African Pygmy Falcon feeds mainly on large insects and lizards. It also takes small birds and rodents, and may sometimes catch weavers and nestlings in the huge nests. It hunts from perch and swoops down onto the prey.
PROTECTION / THREATS / STATUS:
African Pygmy Falcon is widespread and common in its range. The species is sometimes considered parasitic according to the location.
It is not threatened at this moment.
Fr: Fauconnet d’Afrique
All : Halsband-Zwergfalke
Esp : Halconcito Africano
Ital: Falco pigmeo africano
Nd: Afrikaanse Dwergvalk
Russe: Африканский малый сокол
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African Pygmy Falcon
Falconiforme Order – Falconidae Family
Wingspan: 37 cm
Weight: 54-67 g
African Pygmy Falcon is the smallest falcon of the African continent.
Adult male has pale grey upperparts with narrow white collar and white rump. Flight feathers and rectrices are black, finely spotted and tipped white.
Underparts are white. Undertail feathers are barred black and white.
On the head, forehead, crown and nape are grey, extending into a point to the neck sides. Face shows white eyebrow and cheeks. Cere, lores and eye-rings are red-orange.
The hooked bill is grey with black tip. Eyes are dark brown. Legs and feet are red-orange.
Female is similar, but she has deep chestnut mantle.
Juvenile resembles adult of the same sex. Upperparts are grey with buff-tipped feathers in young male. Underparts are slightly washed rufous.
In young female, upperparts are dull chestnut on back, with buff-tipped feathers and buffy tinge on underparts.
Both have paler orange bare parts than adults.
African Pygmy Falcon is noisy during the breeding season, uttering high-pitched calls and songs “twee-twee-twip” or “kiki-kik” used by the male. It also gives thin, squeaky “tsip-tsip”. Calls are often high-pitched.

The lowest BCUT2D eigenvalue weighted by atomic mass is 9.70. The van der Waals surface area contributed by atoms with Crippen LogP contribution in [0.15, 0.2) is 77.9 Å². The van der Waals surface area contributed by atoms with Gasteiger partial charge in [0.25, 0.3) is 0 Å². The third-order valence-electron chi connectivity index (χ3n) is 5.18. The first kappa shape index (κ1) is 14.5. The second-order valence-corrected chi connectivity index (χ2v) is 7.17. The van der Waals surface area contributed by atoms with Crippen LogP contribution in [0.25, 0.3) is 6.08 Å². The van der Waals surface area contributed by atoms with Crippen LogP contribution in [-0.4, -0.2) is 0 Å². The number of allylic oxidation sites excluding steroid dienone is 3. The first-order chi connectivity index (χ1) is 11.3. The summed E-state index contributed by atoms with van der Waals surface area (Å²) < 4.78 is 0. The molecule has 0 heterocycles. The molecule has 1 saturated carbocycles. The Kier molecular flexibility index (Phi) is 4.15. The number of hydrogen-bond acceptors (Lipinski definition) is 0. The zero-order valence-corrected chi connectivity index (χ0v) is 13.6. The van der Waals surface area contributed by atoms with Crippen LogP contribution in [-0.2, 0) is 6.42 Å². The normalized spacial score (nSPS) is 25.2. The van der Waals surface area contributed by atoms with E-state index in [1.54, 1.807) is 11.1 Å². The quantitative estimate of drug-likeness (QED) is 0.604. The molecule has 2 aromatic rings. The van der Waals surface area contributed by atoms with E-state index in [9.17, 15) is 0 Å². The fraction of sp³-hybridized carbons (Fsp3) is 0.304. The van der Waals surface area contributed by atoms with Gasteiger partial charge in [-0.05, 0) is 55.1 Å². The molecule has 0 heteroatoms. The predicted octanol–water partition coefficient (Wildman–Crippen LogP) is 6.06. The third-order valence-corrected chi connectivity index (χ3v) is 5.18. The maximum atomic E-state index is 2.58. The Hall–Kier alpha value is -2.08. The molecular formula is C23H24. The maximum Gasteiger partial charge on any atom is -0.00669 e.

The young give sharp “ki-ki-ki-ki-ki-ki” when alarmed.
While uttering these sounds, the bird bobs the head and moves the tail up and down.
African Pygmy Falcon frequents arid and semi-arid steppes with sparse vegetation and some large trees or plants.
It uses the weaver nests as roost, but also as nest-site, and especially the huge communal nesting structure of Sociable Weaver (Philetairus socius) in South Africa.
They often roost in pairs or family groups in the same nest-chamber or adjacent ones. It also may use other weaver or starling nests.
African Pygmy Falcon has two populations in Africa. One in SW Africa is associated with the Sociable Weaver, and the second in E Africa, associated with the White-headed Buffalo Weaver (Dinemellia dinemelli).
African Pygmy Falcon feeds mainly on small lizards and large insects. It also takes some rodents and birds.
It hunts from perch, swooping down onto the prey on the ground. It may perform short aerial chases, but rarely.
When roosting in the weaver colonies, it may catch sometimes adult weavers and nestlings.
African Pygmy Falcon is often seen perched on exposed perches, twigs and branches, watching for preys. It is usually alone, in pairs or in family groups.
During the breeding season, the African Pygmy Falcon performs some courtship displays such as bobbing the head, bowing and wagging the tail, accompanied by calls.
This tiny falcon invariably occupies part of the huge communal nesting structures of Sociable weavers. In some regions, such as the Kalahari, several Pygmy Falcons are resident in these nests.
African Pygmy Falcon is usually resident in most part of the range. They may perform local movements during the period of great aridity in the driest areas.
During winter, it remains confined to the nest-chamber for up to 15 hours per day.
African Pygmy Falcon performs undulating flight with bursts of fast wing-beats interspersed with dip and glides, as woodpeckers do.
Breeding season occurs between June and December in NE Africa and between August and March in South Africa.
African Pygmy Falcon is usually monogamous during one season, but it may be occasionally polyandrous, with two males or more attending the same nest. This behaviour is mainly observed when the nest-site availability is reduced.
The pair occupies a nest-chamber in the weaver communal nest. The nest entrance becomes coated with the droppings of the falcons.
Female lays 3 eggs. Incubation lasts about 28 days to one month, and both parents share it, but female incubates more than male which brings food to her while she is on the nest.
Chicks are covered in white down. The male hunts and brings preys to the female, and she feeds and tends the chicks. They fledge about 27 to 40 days after hatching, but they remain in the parental territory for up to two months after leaving the nest.
This species may produce two broods per season, but usually only one. Parents defend the nest and are very aggressive towards intruders if they approach the nest.